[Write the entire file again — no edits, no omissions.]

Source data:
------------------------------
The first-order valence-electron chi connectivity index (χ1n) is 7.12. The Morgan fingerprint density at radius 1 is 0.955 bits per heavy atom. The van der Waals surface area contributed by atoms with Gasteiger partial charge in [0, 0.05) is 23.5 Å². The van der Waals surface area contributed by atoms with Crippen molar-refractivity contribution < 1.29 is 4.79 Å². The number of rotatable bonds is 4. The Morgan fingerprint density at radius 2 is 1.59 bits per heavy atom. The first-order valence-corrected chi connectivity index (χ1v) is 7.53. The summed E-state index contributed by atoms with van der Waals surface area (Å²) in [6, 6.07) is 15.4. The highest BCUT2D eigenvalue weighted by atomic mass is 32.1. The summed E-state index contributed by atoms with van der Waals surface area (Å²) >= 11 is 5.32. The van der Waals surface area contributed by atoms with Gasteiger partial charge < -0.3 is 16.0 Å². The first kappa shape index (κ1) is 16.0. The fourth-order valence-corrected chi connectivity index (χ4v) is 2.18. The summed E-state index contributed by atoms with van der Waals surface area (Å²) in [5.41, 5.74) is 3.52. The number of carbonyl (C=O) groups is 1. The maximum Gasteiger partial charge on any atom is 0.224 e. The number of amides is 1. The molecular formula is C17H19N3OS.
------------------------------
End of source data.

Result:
The first-order valence-electron chi connectivity index (χ1n) is 7.12. The Morgan fingerprint density at radius 1 is 0.955 bits per heavy atom. The van der Waals surface area contributed by atoms with Gasteiger partial charge in [0, 0.05) is 23.5 Å². The van der Waals surface area contributed by atoms with Crippen molar-refractivity contribution < 1.29 is 4.79 Å². The number of rotatable bonds is 4. The Morgan fingerprint density at radius 2 is 1.59 bits per heavy atom. The first-order valence-corrected chi connectivity index (χ1v) is 7.53. The summed E-state index contributed by atoms with van der Waals surface area (Å²) in [6, 6.07) is 15.4. The highest BCUT2D eigenvalue weighted by atomic mass is 32.1. The summed E-state index contributed by atoms with van der Waals surface area (Å²) >= 11 is 5.32. The van der Waals surface area contributed by atoms with Gasteiger partial charge < -0.3 is 16.0 Å². The first kappa shape index (κ1) is 16.0. The fourth-order valence-corrected chi connectivity index (χ4v) is 2.18. The summed E-state index contributed by atoms with van der Waals surface area (Å²) in [5.41, 5.74) is 3.52. The number of carbonyl (C=O) groups is 1. The maximum Gasteiger partial charge on any atom is 0.224 e. The number of amides is 1. The molecular formula is C17H19N3OS.